"The work part of it, for me, is a way of understanding something in a way that isn't thinking it," says Hamilton. "That's why there is a lot of repetition. It may seem monotonous but every moment is different in its sameness."
Hamilton cites her mother, who often helped with the early installations, as an influence. "She is of that generation that spent a whole lot of her life organizing volunteers, a generation that is disappearing," Hamilton recalls. "Also, it seemed like we were wallpapering a lot. I laugh at the way I'm doing (those things) but in a different context."
Collective labor gives way in each installation to a single person involved in some repetitive gesture. Hamilton decided on the gesture of balling yarn after learning that one of oldest representations of labor is that of a woman spinning.
"It seems the gestures (in the installations) often come back to these basic processes. In doing it, you know it feels right. Maybe it's a bodily memory."
For women, maybe. Certainly, for Hamilton. She grew up in a fairy tale home of stable and supportive family members. "I learned to sew from the time I was really young. We did needlepoint and all those sorts of lap activities," she says. "I learned from my mother and my grandmother. But you leave all that stuff behind at a certain point."
Actually, Hamilton put it in storage. Her artistic instincts initially brought her to the textile design program at the University of Kansas, where she received her bachelor's degree in 1979. In the early '80s, after studying weaving at the Banff Center in Alberta, Canada, she spent a few years working in a sewing factory, editing a journal, going to films and, finally, Yale University School of Art.
"I made a conscious decision when I went back to graduate school not to go to a fiber program because I didn't think it was conceptually very interesting. I decided to go into the sculpture department because that's just about relationships which could be anything," she recalls.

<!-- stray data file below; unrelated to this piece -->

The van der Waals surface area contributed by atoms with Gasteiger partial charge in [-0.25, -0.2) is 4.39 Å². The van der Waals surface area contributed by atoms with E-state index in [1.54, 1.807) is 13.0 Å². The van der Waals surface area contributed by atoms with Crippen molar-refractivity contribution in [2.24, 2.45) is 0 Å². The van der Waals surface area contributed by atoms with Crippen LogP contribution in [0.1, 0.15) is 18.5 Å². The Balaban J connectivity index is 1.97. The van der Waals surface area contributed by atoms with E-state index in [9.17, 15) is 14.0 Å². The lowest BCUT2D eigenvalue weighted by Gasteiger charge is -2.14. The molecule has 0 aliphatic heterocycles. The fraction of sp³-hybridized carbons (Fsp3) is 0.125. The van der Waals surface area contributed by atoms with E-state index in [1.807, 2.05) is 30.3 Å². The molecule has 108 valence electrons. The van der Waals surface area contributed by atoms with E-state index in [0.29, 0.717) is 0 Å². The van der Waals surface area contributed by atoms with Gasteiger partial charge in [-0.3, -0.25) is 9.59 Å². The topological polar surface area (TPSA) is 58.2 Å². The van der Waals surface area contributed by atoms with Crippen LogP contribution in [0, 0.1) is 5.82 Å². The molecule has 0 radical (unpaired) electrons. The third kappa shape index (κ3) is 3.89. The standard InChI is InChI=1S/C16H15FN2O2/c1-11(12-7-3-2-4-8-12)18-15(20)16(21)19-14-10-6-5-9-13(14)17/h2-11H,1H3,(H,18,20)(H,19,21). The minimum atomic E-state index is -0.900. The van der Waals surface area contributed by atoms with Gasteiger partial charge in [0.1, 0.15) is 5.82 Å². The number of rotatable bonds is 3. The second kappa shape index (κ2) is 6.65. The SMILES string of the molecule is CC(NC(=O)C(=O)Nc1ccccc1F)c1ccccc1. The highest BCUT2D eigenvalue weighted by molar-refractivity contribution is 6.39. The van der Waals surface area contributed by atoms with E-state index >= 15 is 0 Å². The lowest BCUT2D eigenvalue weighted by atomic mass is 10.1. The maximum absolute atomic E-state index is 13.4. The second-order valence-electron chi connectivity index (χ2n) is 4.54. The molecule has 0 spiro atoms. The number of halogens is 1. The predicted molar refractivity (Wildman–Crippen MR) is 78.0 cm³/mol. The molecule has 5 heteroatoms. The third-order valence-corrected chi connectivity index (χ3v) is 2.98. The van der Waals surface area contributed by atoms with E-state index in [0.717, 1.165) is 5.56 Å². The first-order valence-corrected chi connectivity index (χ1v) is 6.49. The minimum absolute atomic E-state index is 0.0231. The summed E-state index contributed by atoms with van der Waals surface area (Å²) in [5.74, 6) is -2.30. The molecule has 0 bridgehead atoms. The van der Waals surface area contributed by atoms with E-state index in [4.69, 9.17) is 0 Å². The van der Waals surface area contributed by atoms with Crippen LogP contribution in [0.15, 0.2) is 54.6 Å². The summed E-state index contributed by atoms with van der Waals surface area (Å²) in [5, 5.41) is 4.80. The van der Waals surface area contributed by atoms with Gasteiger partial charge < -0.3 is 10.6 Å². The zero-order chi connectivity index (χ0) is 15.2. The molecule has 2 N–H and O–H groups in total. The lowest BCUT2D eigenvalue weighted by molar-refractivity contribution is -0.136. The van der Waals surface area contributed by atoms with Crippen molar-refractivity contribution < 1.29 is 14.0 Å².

Yale made an immediate impression: "Everyone is making big steel stuff, so you don't really feel like knitting. It's all very unspoken. But I remember my interview at Yale when the department head said, 'You don't do this weaving stuff anymore, do you?' " She laughs, a big, hearty, gusty release.
Photographs of Hamilton's graduate school work show the artist as hedgehog--dressed in a suit and carrying a chair on her back all covered in prickly toothpicks. In another, a shoe appears to be mashed into her mouth. In their deadpan humor, the images recall the early conceptual photography of artists like William Wegman, John Baldessari and Vito Acconci. Hamilton acknowledges receiving a healthy dose of such information via the visiting artist program at Yale. "If you are interested in the fact that all of your experience is up here," she says, pointing to her head, "you put a shoe in your mouth and you are talking about disjunction. Those things came out of the sort of self-scrutiny that is going on all the time." A decade later, her installations are enlarged versions of the surreality of such illogical juxtapositions.
Although encouraged by her teachers to try performance art, Hamilton felt uncomfortable with her few efforts in that direction. "One of the things about these installations is that when you walk in, you are implicated as a subject. You don't have the distance you have in a theater. I was more interested in a kind of time that was like a perpetual present."
After graduating from Yale, Hamilton taught as assistant professor in the art department of UC Santa Barbara from 1985 to 1991. During this period, her installations grew in scale and complexity, many of them at California art institutions. Her "still life" was staged in a Santa Barbara private home in 1988 as part of a series of installations sponsored by that city's Contemporary Arts Forum. The artist sat before an enormous stack of men's white shirts, starched and ironed stiff. The air smelled of the eucalyptus leaves she had embedded in the walls with wax, in the background opera was playing. That same year, she created her enormous installation "the capacity of absorption" at L.A.'s Temporary Contemporary. Ten tons of linotype were laid on the floor, the walls of one gallery were covered in slimy algae, a man stood with his fingers in water running off a long metal table, while an adjacent gallery held a giant megaphone made of flax.
At Capp Street Project in San Francisco, she staged "privation and excesses" in 1989. A floor of new pennies was laid amid a coating of honey. Three sheep were penned into an adjacent gallery to stare at the scene. A seated figure, sometimes the artist, sat wringing her hands over a hatful of honey. Two electric mortars and pestles ground a combination of pennies and teeth.